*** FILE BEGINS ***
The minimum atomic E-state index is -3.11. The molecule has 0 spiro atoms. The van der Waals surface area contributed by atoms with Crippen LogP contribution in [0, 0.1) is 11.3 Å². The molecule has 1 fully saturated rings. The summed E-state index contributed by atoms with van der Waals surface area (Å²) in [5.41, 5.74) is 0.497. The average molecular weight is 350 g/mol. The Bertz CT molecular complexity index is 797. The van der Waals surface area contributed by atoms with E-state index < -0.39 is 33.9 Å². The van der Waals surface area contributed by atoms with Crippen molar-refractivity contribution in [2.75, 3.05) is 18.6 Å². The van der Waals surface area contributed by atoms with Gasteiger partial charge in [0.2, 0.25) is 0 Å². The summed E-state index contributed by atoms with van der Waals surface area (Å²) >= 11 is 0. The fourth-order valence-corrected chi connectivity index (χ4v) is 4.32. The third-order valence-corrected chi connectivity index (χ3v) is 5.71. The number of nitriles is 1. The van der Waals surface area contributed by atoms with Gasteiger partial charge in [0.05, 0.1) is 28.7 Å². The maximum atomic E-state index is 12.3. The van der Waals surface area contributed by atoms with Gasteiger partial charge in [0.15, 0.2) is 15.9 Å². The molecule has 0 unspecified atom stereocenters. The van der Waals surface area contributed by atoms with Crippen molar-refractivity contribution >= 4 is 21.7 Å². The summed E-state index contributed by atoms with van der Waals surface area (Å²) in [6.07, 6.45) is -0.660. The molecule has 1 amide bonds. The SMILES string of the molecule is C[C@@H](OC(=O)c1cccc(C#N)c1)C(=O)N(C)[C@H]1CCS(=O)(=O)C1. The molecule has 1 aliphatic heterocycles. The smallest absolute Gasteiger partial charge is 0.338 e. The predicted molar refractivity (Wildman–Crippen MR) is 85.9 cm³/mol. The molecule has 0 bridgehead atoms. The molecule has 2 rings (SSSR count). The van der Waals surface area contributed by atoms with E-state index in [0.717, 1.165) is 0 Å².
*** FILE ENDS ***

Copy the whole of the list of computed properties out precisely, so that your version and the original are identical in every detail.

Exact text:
The minimum atomic E-state index is -3.11. The molecule has 0 spiro atoms. The van der Waals surface area contributed by atoms with Crippen LogP contribution in [0, 0.1) is 11.3 Å². The molecule has 1 fully saturated rings. The summed E-state index contributed by atoms with van der Waals surface area (Å²) in [5.41, 5.74) is 0.497. The average molecular weight is 350 g/mol. The Bertz CT molecular complexity index is 797. The van der Waals surface area contributed by atoms with E-state index < -0.39 is 33.9 Å². The van der Waals surface area contributed by atoms with Crippen molar-refractivity contribution in [2.75, 3.05) is 18.6 Å². The van der Waals surface area contributed by atoms with Gasteiger partial charge in [0.2, 0.25) is 0 Å². The summed E-state index contributed by atoms with van der Waals surface area (Å²) >= 11 is 0. The fourth-order valence-corrected chi connectivity index (χ4v) is 4.32. The third-order valence-corrected chi connectivity index (χ3v) is 5.71. The number of nitriles is 1. The van der Waals surface area contributed by atoms with Gasteiger partial charge in [0.05, 0.1) is 28.7 Å². The maximum atomic E-state index is 12.3. The van der Waals surface area contributed by atoms with Gasteiger partial charge in [0.15, 0.2) is 15.9 Å². The molecule has 0 unspecified atom stereocenters. The van der Waals surface area contributed by atoms with Crippen molar-refractivity contribution >= 4 is 21.7 Å². The summed E-state index contributed by atoms with van der Waals surface area (Å²) in [6.07, 6.45) is -0.660. The molecule has 1 amide bonds. The SMILES string of the molecule is C[C@@H](OC(=O)c1cccc(C#N)c1)C(=O)N(C)[C@H]1CCS(=O)(=O)C1. The molecule has 1 aliphatic heterocycles. The smallest absolute Gasteiger partial charge is 0.338 e. The predicted molar refractivity (Wildman–Crippen MR) is 85.9 cm³/mol. The molecule has 0 bridgehead atoms. The molecule has 2 rings (SSSR count). The van der Waals surface area contributed by atoms with E-state index in [0.717, 1.165) is 0 Å².